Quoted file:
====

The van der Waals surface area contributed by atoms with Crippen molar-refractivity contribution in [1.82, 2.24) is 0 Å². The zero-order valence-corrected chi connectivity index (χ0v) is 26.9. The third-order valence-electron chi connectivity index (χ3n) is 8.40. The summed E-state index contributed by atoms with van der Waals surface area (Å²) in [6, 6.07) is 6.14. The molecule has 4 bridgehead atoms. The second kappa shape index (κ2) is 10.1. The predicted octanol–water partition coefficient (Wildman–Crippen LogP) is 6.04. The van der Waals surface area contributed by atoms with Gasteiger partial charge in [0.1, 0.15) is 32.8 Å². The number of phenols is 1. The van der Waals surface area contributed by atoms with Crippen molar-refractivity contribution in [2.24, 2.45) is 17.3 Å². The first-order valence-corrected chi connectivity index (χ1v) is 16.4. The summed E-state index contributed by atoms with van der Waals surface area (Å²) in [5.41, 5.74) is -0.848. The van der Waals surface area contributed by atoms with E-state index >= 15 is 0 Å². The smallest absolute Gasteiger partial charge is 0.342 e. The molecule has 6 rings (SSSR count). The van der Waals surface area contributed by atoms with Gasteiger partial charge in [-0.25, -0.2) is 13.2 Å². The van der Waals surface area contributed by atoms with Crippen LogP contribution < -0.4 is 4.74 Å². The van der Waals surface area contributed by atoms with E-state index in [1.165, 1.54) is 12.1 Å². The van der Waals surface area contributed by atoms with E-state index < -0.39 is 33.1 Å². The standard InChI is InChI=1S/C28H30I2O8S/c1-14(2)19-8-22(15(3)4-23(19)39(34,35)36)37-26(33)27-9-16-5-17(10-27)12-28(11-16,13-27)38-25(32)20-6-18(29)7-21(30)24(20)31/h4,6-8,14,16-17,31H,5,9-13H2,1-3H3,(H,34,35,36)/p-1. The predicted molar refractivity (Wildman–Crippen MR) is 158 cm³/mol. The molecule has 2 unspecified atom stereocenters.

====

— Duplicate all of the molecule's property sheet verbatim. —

The van der Waals surface area contributed by atoms with Crippen molar-refractivity contribution in [1.82, 2.24) is 0 Å². The zero-order valence-corrected chi connectivity index (χ0v) is 26.9. The third-order valence-electron chi connectivity index (χ3n) is 8.40. The summed E-state index contributed by atoms with van der Waals surface area (Å²) in [6, 6.07) is 6.14. The molecule has 4 bridgehead atoms. The second kappa shape index (κ2) is 10.1. The predicted octanol–water partition coefficient (Wildman–Crippen LogP) is 6.04. The van der Waals surface area contributed by atoms with Gasteiger partial charge in [0.1, 0.15) is 32.8 Å². The number of phenols is 1. The van der Waals surface area contributed by atoms with Crippen molar-refractivity contribution in [2.24, 2.45) is 17.3 Å². The first-order valence-corrected chi connectivity index (χ1v) is 16.4. The summed E-state index contributed by atoms with van der Waals surface area (Å²) in [5.41, 5.74) is -0.848. The van der Waals surface area contributed by atoms with E-state index >= 15 is 0 Å². The smallest absolute Gasteiger partial charge is 0.342 e. The molecule has 6 rings (SSSR count). The van der Waals surface area contributed by atoms with Gasteiger partial charge in [-0.25, -0.2) is 13.2 Å². The van der Waals surface area contributed by atoms with Crippen LogP contribution < -0.4 is 4.74 Å². The van der Waals surface area contributed by atoms with E-state index in [1.165, 1.54) is 12.1 Å². The van der Waals surface area contributed by atoms with E-state index < -0.39 is 33.1 Å². The standard InChI is InChI=1S/C28H30I2O8S/c1-14(2)19-8-22(15(3)4-23(19)39(34,35)36)37-26(33)27-9-16-5-17(10-27)12-28(11-16,13-27)38-25(32)20-6-18(29)7-21(30)24(20)31/h4,6-8,14,16-17,31H,5,9-13H2,1-3H3,(H,34,35,36)/p-1. The predicted molar refractivity (Wildman–Crippen MR) is 158 cm³/mol. The molecule has 2 unspecified atom stereocenters.